3.5. If case control or cross-sectional study, were potential confounding factors comparable for cases and controls? (If case series or trial with subjects serving as own control, this criterion is not applicable. Criterion may not be applicable in some cross-sectional studies.)
N/A
  3.6. If diagnostic test, was there an independent blind comparison with an appropriate reference standard (e.g., "gold standard")?
N/A
4. Was method of handling withdrawals described?
Yes
  4.1. Were follow-up methods described and the same for all groups?
N/A
  4.2. Was the number, characteristics of withdrawals (i.e., dropouts, lost to follow up, attrition rate) and/or response rate (cross-sectional studies) described for each group? (Follow up goal for a strong study is 80%.)
N/A
  4.3. Were all enrolled subjects/patients (in the original sample) accounted for?
Yes
  4.4. Were reasons for withdrawals similar across groups?
N/A
  4.5. If diagnostic test, was decision to perform reference test not dependent on results of test under study?
N/A
5. Was blinding used to prevent introduction of bias?
Yes
  5.1. In intervention study, were subjects, clinicians/practitioners, and investigators blinded to treatment group, as appropriate?
N/A
  5.2. Were data collectors blinded for outcomes assessment? (If outcome is measured using an objective test, such as a lab value, this criterion is assumed to be met.)
Yes
  5.3. In cohort study or cross-sectional study, were measurements of outcomes and risk factors blinded?
Yes
  5.4. In case control study, was case definition explicit and case ascertainment not influenced by exposure status?
N/A
  5.5. In diagnostic study, were test results blinded to patient history and other test results?
N/A
6. Were intervention/therapeutic regimens/exposure factor or procedure and any comparison(s) described in detail? Were interveningfactors described?
Yes
  6.1. In RCT or other intervention trial, were protocols described for all regimens studied?
N/A
  6.2. In observational study, were interventions, study settings, and clinicians/provider described?
N/A
  6.3. Was the intensity and duration of the intervention or exposure factor sufficient to produce a meaningful effect?
Yes
  6.4. Was the amount of exposure and, if relevant, subject/patient compliance measured?
No
  6.5. Were co-interventions (e.g., ancillary treatments, other therapies) described?
N/A
  6.6. Were extra or unplanned treatments described?
N/A
  6.7. Was the information for 6.4, 6.5, and 6.6 assessed the same way for all groups?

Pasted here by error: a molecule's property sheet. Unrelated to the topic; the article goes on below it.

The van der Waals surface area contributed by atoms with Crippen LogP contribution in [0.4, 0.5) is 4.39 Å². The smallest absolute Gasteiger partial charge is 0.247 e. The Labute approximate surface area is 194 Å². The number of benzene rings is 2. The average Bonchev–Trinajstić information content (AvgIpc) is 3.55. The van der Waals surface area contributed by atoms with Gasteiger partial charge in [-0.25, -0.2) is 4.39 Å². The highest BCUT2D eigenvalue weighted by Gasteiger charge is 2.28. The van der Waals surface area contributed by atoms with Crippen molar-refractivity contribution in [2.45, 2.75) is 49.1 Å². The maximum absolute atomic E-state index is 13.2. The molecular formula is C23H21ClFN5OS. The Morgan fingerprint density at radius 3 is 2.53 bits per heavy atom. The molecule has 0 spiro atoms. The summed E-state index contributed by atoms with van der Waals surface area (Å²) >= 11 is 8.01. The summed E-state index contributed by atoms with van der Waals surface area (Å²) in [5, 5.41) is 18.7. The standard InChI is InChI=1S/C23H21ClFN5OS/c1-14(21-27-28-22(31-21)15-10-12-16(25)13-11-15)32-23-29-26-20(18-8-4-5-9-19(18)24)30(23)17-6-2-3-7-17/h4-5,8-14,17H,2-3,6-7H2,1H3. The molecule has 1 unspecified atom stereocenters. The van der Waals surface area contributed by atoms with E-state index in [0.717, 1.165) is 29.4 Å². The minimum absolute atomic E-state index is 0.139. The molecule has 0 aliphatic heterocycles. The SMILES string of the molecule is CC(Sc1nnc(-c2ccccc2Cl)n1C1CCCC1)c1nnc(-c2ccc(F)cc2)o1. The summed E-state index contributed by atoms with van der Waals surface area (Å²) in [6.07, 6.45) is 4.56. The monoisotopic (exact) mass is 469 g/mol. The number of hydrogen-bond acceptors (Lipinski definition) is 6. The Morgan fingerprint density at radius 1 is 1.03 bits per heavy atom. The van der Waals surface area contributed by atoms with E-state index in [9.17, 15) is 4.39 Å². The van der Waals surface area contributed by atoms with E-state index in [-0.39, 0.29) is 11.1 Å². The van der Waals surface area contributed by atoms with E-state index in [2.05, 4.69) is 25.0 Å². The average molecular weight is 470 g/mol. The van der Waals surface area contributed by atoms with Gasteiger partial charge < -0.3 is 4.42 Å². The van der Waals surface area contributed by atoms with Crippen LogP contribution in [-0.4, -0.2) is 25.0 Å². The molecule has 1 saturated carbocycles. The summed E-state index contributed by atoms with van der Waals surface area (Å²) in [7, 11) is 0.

N/A
  6.8. In diagnostic study, were details of test administration and replication sufficient?
N/A
7. Were outcomes clearly defined and the measurements valid and reliable?
Yes
  7.1. Were primary and secondary endpoints described and relevant to the question?
Yes
  7.2. Were nutrition measures appropriate to question and outcomes of concern?
Yes
  7.3. Was the period of follow-up long enough for important outcome(s) to occur?
N/A
  7.4. Were the observations and measurements based on standard, valid, and reliable data collection instruments/tests/procedures?
Yes
  7.5. Was the measurement of effect at an appropriate level of precision?
Yes
  7.6. Were other factors accounted for (measured) that could affect outcomes?
No
  7.7. Were the measurements conducted consistently across groups?
Yes
8. Was the statistical analysis appropriate for the study design and type of outcome indicators?
Yes
  8.1. Were statistical analyses adequately described and the results reported appropriately?
Yes
  8.2. Were correct statistical tests used and assumptions of test not violated?
Yes
  8.3. Were statistics reported with levels of significance and/or confidence intervals?
Yes
  8.4. Was "intent to treat" analysis of outcomes done (and as appropriate, was there an analysis of outcomes for those maximally exposed or a dose-response analysis)?
N/A
  8.5. Were adequate adjustments made for effects of confounding factors that might have affected the outcomes (e.g., multivariate analyses)?
???
  8.6. Was clinical significance as well as statistical significance reported?
Yes
  8.7. If negative findings, was a power calculation reported to address type 2 error?
No
9. Are conclusions supported by results with biases and limitations taken into consideration?
Yes
  9.1. Is there a discussion of findings?
Yes
  9.2. Are biases and study limitations identified and discussed?
Yes
10. Is bias due to study’s funding or sponsorship unlikely?
Yes
  10.1. Were sources of funding and investigators’ affiliations described?
Yes
  10.2. Was the study free from apparent conflict of interest?
Yes